Teleport Crystal

The teleport crystal is retrieved early on giving the wizard a means to return home at any time.  As you explore the world the crystal can be attuned to larger crystals found throughout so that the wizard can be instantaneously transported around the open world.  The teleport crystal can be used infinitely.


Mana Potion

The mana potion can be used to immediately replenish the wizard's current stores of mana, which otherwise recharge over time.  When fighting tough adversaries being able to recharge your spells without delay can make all the difference.  And mana potions are blueberry flavored to boot!


Fairy Jar

Just like it says, this is a fairy in a jar.  Fairy jars make for a great lantern in dark places and can be set on the ground to illuminate your surroundings.  You can even pick them up and stuff them back in your belt to use them again.  Just be careful that nothing breaks the jar because catching fairies that get loose can be tricky!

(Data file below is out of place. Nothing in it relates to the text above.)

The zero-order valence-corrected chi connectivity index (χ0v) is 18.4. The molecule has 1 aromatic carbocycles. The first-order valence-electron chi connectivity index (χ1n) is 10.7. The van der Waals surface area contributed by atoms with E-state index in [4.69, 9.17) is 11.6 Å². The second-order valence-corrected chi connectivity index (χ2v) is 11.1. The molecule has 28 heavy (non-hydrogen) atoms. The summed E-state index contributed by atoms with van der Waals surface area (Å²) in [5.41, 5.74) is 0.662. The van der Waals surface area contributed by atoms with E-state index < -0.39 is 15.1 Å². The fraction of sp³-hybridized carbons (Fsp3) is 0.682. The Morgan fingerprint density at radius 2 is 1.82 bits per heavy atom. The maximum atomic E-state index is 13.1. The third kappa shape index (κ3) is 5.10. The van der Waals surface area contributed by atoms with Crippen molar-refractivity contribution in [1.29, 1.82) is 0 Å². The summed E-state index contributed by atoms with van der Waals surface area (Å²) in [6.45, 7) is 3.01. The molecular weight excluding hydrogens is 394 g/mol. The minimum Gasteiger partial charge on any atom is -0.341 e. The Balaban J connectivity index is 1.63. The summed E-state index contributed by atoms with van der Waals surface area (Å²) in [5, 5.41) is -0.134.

Sticks n' Stones

We all know what sticks and stones are capable of.  So why not see if you can't put them to good use?  They also make a great impromptu remote operator of switches if you happen to find any of those (nudge, nudge, wink, wink).


Bomb

The quintessential fused fun bringer, bombs require a bit of finesse due to the delay between getting the party started and actual party time.  If you (or one of your enemies) happen to extinguish the bomb before the party starts be sure to pick it back up for a rain-check.


Healing Potion

Pink is totally in; in to saving your back-side that is!  Unlike mana, you do not periodically recover your health so keeping a supply of these little pink cuties on hand is definitely a good idea.  The wizard is relatively frail and depends on staying out of the line of fire; but if the line should pay a visit just say hello to your little friend!  You can also recover your health by resting at a bed, but beds are somewhat less portable.